Following a court decision last month that sentenced 21 people to death over a football riot in which 74 revelers died, the City of Port Said found itself under the crushing force of rioters protesting the decision.
Port Said is not the only city suffering from protests. Egyptians took to the streets of Cairo, Alexandria and many other cities to protest the Muslim Brotherhood, a faltering economy, falling foreign investment, high poverty rates and a general decline in hope for the future.
Egypt’s President Mohamed Morsi, who won the first openly democratic elections in Egypt, has unfortunately been incapable of finding a way to end these riots, mostly because of the fact that he seems to have forgotten the Arab Spring revolutions that brought him to power in the first place.
Morsi’s responses to this point have been wholly inadequate in addressing the continuing problems of the Egyptian governmental system. Egypt is obviously experiencing a crisis of legitimacy and a perpetual cycle of shaky governments. As the crisis continues, political protests occur and governments are less able to provide the basic state functions for the people.
Since the protests began, Morsi has reduced the power of the courts and legislature in a bid to increase his own power within the government. The military has also taken physical action, rolling out tanks and tear gas. Morsi has also declared a state of emergency in various cities, most notably Port Said. In response, Port Said’s citizens are now calling for independence from the Egyptian state over the abuses of power by the president, causing even more discord.
Morsi’s decision to declare states of emergency and to meet rioters with tanks and tear gas is exactly the wrong way to address the demands of otherwise well-intentioned protestors. As Australian counter-insurgency expert David Kilcullen writes in his book The Accidental Guerrilla, responding to calls for change with excessive force disproportionally harms the civilian population. As the violence from the ruling power — in this case, the Egyptian government — increases, then otherwise peaceful and moderate civilians are driven to extremism. Morsi’s actions are now only creating more political protest and violence, and Morsi must immediately reverse his decisions on the use of force to preserve the Egyptian state.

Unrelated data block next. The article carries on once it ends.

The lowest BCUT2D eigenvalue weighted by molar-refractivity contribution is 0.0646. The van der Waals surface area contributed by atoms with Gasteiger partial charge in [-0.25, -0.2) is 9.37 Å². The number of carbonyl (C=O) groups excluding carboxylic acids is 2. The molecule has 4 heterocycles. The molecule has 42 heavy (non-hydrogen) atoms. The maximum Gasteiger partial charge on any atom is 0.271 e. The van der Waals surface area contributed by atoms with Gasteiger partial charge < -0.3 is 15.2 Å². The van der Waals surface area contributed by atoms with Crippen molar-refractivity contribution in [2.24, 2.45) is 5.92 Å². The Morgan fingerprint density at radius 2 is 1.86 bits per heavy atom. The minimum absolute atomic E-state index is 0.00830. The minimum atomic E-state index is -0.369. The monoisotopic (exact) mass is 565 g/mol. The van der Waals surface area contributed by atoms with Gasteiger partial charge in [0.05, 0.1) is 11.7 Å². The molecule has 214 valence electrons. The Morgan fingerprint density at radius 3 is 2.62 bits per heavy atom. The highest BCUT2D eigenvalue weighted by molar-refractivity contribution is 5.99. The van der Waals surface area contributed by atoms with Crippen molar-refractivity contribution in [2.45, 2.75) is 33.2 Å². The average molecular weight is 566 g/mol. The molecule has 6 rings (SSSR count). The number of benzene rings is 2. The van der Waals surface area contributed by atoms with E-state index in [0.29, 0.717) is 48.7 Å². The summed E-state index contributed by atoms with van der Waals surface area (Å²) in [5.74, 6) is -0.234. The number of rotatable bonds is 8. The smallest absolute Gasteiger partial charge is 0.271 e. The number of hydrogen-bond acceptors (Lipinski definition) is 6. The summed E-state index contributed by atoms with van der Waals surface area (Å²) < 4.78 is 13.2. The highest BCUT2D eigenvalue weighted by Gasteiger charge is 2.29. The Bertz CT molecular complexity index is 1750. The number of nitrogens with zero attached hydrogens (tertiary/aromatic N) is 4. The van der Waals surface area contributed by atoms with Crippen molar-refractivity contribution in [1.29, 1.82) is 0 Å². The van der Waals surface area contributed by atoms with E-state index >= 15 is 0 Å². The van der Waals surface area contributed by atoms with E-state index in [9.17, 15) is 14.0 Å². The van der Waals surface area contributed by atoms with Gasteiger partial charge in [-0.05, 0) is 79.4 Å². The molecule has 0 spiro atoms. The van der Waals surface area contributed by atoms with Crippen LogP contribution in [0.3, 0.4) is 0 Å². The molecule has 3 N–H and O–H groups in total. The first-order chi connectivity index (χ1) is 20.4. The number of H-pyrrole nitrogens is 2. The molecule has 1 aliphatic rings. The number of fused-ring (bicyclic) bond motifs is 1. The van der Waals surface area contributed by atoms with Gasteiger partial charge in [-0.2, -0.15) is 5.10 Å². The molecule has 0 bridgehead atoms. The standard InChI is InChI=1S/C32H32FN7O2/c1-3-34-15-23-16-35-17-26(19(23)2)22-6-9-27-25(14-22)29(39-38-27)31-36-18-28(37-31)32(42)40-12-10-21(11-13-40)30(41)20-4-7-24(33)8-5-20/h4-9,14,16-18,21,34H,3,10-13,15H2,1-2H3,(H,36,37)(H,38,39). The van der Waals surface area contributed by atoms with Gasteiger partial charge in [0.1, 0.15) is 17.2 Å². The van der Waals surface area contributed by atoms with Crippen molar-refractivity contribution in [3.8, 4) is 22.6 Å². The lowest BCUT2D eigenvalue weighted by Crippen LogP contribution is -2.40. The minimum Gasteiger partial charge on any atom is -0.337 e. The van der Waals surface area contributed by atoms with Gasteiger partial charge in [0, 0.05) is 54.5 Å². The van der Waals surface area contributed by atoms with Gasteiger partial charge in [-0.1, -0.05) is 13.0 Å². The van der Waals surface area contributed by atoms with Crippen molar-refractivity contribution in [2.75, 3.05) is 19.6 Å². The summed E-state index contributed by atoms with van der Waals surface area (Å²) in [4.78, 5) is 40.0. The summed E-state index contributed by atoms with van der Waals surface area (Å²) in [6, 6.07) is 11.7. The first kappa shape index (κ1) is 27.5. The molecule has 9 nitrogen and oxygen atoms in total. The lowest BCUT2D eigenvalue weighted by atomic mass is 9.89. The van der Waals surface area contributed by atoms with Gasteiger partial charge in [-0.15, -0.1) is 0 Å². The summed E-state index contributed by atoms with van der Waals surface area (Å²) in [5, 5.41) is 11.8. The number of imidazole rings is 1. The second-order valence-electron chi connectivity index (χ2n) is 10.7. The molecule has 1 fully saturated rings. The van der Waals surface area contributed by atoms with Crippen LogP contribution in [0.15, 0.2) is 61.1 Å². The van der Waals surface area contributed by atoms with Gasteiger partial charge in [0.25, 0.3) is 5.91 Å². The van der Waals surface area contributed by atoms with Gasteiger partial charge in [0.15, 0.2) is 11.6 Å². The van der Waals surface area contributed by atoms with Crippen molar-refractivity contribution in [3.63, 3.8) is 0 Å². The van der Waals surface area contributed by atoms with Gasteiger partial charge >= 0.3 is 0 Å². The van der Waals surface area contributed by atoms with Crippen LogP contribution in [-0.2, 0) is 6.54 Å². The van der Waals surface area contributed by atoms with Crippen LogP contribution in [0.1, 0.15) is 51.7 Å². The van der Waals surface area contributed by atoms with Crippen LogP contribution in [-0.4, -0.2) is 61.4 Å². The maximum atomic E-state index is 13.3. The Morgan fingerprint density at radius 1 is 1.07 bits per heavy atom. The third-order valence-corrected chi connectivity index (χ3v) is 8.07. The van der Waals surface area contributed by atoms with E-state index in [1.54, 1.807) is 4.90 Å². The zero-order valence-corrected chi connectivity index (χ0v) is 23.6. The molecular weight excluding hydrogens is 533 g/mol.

In addition, Morsi needs to listen to his protestors and turn his attention and the resources of Egypt toward fixing the fundamental problems within the country today. A democratically governed Egypt would give Morsi the opportunity to create economic development by creating a country desirable for business headquartering. Because of Egypt’s close proximity to the Suez Canal, the country can become a crossroads of trade and ideas between Europe, Asia and Africa. Capitalizing on this location would give Egypt a fantastic opportunity to grow economically, but only if Egypt’s people are happy and finally receive the democracy that they were promised. If Morsi continues to rule the country with hostility to progress, free expression and law and order, then businesses will flee from a fertile economic environment that could have been.
Morsi needs to move away from his reactive policies of repression and toward progressive policies of fair justice and economic development. Only then can the Arab Spring finally bloom into a just and prosperous summer.
Dan Morgan-Russell is a freshman majoring in international relations.